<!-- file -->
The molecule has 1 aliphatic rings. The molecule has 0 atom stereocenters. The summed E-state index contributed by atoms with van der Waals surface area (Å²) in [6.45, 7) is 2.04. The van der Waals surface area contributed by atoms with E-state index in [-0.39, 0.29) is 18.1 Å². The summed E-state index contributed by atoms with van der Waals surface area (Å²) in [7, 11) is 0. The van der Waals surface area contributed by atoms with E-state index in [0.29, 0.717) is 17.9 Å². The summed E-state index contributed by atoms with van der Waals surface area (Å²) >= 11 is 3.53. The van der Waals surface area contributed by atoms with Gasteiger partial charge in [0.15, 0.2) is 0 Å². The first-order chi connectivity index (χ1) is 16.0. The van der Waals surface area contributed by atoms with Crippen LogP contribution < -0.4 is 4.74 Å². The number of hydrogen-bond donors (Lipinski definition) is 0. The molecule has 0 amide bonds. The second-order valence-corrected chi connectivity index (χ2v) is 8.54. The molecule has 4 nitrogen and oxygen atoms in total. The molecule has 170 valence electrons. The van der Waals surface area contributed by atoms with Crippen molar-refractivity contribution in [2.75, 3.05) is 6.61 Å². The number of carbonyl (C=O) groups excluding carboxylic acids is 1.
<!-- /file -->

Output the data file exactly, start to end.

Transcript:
The molecule has 1 aliphatic rings. The molecule has 0 atom stereocenters. The summed E-state index contributed by atoms with van der Waals surface area (Å²) in [6.45, 7) is 2.04. The van der Waals surface area contributed by atoms with E-state index in [-0.39, 0.29) is 18.1 Å². The summed E-state index contributed by atoms with van der Waals surface area (Å²) in [7, 11) is 0. The van der Waals surface area contributed by atoms with E-state index in [0.29, 0.717) is 17.9 Å². The summed E-state index contributed by atoms with van der Waals surface area (Å²) >= 11 is 3.53. The van der Waals surface area contributed by atoms with Gasteiger partial charge in [0.15, 0.2) is 0 Å². The first-order chi connectivity index (χ1) is 16.0. The van der Waals surface area contributed by atoms with Crippen LogP contribution < -0.4 is 4.74 Å². The number of hydrogen-bond donors (Lipinski definition) is 0. The molecule has 0 amide bonds. The second-order valence-corrected chi connectivity index (χ2v) is 8.54. The molecule has 4 nitrogen and oxygen atoms in total. The molecule has 170 valence electrons. The van der Waals surface area contributed by atoms with Crippen molar-refractivity contribution in [2.75, 3.05) is 6.61 Å². The number of carbonyl (C=O) groups excluding carboxylic acids is 1.